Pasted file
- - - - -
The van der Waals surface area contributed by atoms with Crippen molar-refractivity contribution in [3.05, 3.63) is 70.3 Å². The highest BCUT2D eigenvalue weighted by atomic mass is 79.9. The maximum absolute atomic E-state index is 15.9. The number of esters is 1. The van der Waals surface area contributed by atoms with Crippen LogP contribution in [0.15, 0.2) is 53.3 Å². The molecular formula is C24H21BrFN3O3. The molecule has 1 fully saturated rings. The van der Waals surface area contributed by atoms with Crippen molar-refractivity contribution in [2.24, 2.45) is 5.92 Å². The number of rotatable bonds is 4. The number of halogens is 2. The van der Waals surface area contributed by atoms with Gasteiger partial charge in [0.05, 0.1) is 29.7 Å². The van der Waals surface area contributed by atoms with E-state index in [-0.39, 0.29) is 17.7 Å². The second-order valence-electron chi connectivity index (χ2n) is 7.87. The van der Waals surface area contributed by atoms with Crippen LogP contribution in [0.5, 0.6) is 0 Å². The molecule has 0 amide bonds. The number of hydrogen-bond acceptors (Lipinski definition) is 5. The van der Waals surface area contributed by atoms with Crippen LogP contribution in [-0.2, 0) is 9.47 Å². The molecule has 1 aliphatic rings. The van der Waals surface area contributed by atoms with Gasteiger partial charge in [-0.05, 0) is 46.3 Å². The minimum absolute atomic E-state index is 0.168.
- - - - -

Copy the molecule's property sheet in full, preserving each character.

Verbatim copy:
The van der Waals surface area contributed by atoms with Crippen molar-refractivity contribution in [3.05, 3.63) is 70.3 Å². The highest BCUT2D eigenvalue weighted by atomic mass is 79.9. The maximum absolute atomic E-state index is 15.9. The number of esters is 1. The van der Waals surface area contributed by atoms with Crippen LogP contribution in [0.15, 0.2) is 53.3 Å². The molecular formula is C24H21BrFN3O3. The molecule has 1 fully saturated rings. The van der Waals surface area contributed by atoms with Crippen molar-refractivity contribution in [2.24, 2.45) is 5.92 Å². The number of rotatable bonds is 4. The number of halogens is 2. The van der Waals surface area contributed by atoms with Gasteiger partial charge in [0.05, 0.1) is 29.7 Å². The van der Waals surface area contributed by atoms with E-state index in [-0.39, 0.29) is 17.7 Å². The second-order valence-electron chi connectivity index (χ2n) is 7.87. The van der Waals surface area contributed by atoms with Crippen LogP contribution in [0.5, 0.6) is 0 Å². The molecule has 0 amide bonds. The number of hydrogen-bond acceptors (Lipinski definition) is 5. The van der Waals surface area contributed by atoms with Crippen LogP contribution in [-0.2, 0) is 9.47 Å². The molecule has 1 aliphatic rings. The van der Waals surface area contributed by atoms with Gasteiger partial charge in [-0.05, 0) is 46.3 Å². The minimum absolute atomic E-state index is 0.168.